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- Paul Smedshammer
September 18, 2003, 10:52 pm
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based clients for quite some time now. It gives me a very good feeling to
make that encrypted, keyed and pass-phrase secured connection to tunnel
everything from POP3 to Terminal Services.
As much as a VPN connection offers, using Microsoft's pptp makes very nervous.
All somebody needs to hack in is the correct address, username and password
(or some other hole) and they have full VPN access to the network and server.
I know there are more secure methods for VPN however, they all require either
expensive hardware and/or a direct connection from the VPN server to the
internet. Reading the newsgroups I can see that I'm not alone in the wish to
have a Windows VPN Client -> Putty SSH -> Linux SSHd (or equiv.) -> Windows
VPN Server connection. Only this is not possible as IP Protocol 47 cannot be
forward by SSH.
OK, here is my wacky idea for a solution. Set up the firewall to forward IP
Protocol 47 to the Windows VPN Server but NOT port 1723. So with this setup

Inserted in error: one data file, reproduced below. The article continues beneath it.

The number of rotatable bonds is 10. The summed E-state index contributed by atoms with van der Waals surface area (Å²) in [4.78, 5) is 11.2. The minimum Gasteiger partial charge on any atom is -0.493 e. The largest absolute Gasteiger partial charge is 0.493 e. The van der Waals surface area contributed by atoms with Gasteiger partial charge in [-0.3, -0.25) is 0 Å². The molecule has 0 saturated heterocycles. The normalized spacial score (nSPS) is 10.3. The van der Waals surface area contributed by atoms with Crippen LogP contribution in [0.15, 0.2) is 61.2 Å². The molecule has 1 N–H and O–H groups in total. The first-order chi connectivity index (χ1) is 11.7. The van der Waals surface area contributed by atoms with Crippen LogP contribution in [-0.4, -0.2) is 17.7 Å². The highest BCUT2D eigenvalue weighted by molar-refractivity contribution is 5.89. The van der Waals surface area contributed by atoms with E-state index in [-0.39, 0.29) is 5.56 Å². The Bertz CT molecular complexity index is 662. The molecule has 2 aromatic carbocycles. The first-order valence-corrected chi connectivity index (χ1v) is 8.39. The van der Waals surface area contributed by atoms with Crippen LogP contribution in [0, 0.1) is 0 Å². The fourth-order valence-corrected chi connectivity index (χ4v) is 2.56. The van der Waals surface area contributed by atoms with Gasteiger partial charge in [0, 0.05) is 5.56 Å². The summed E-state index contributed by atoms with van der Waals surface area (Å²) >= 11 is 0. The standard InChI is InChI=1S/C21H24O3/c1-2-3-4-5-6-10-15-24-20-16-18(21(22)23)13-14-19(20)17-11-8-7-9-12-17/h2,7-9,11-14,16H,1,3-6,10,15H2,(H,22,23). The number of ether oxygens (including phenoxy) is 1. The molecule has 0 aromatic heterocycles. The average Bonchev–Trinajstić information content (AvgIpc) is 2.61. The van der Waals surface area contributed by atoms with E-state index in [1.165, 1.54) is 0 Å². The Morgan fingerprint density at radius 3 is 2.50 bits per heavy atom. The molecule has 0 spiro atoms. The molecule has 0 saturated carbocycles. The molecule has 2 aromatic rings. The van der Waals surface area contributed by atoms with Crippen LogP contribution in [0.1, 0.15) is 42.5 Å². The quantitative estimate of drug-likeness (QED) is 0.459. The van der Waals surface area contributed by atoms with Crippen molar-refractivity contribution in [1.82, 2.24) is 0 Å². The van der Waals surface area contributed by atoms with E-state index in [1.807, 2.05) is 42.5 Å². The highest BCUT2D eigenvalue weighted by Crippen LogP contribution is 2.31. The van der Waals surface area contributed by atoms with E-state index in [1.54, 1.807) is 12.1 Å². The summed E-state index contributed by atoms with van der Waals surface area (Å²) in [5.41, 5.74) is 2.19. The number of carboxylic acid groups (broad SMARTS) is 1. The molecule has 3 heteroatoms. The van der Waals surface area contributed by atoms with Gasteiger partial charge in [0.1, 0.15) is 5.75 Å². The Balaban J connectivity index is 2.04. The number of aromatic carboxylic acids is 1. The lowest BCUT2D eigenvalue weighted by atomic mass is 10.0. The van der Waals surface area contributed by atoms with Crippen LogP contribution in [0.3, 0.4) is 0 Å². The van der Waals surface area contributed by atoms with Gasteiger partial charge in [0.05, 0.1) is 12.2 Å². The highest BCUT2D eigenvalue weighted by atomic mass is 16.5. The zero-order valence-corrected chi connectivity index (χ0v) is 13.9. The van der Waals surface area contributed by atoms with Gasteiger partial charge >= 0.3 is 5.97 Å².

there is no way anybody can make a PPTP VPN connection to the Windows VPN
Server. Now the wacky part. Set up Putty or some other SSH client to connect
to the SSH server and port forward 1723. Now set up the Windows VPN Client to
connect to localhost. I know what you are thinking, this won't work… I know.
But what if there was another configuration parameter in Putty or another SSH
client where you put in two values, IP Protocol 47 and IP address (which would
be the actual internet firewall address). Now, basically, Putty (or equiv.)
would let the VPN connection occur by connecting to localhost for the 1723
port forwarding part and redirecting any IP Protocol calls to 47 directly to
the firewall router end up at the VPN Server. So you have two paths set up
that give you your VPN connection. SSH for port 1723 and direct for Protocol
47. The combination giving you your secured connection only allowed through
an authorized SSH connection not relying solely on Microsoft security.
Not knowing enough about the IP Protocol situation, Putty (or equiv.) would
have to be able to intercept any IP Protocol 47 traffic and redirect it.
Seems like this should be doable.
Is this possible? I would be using right now if I could do it along with
countless others I would imagine.
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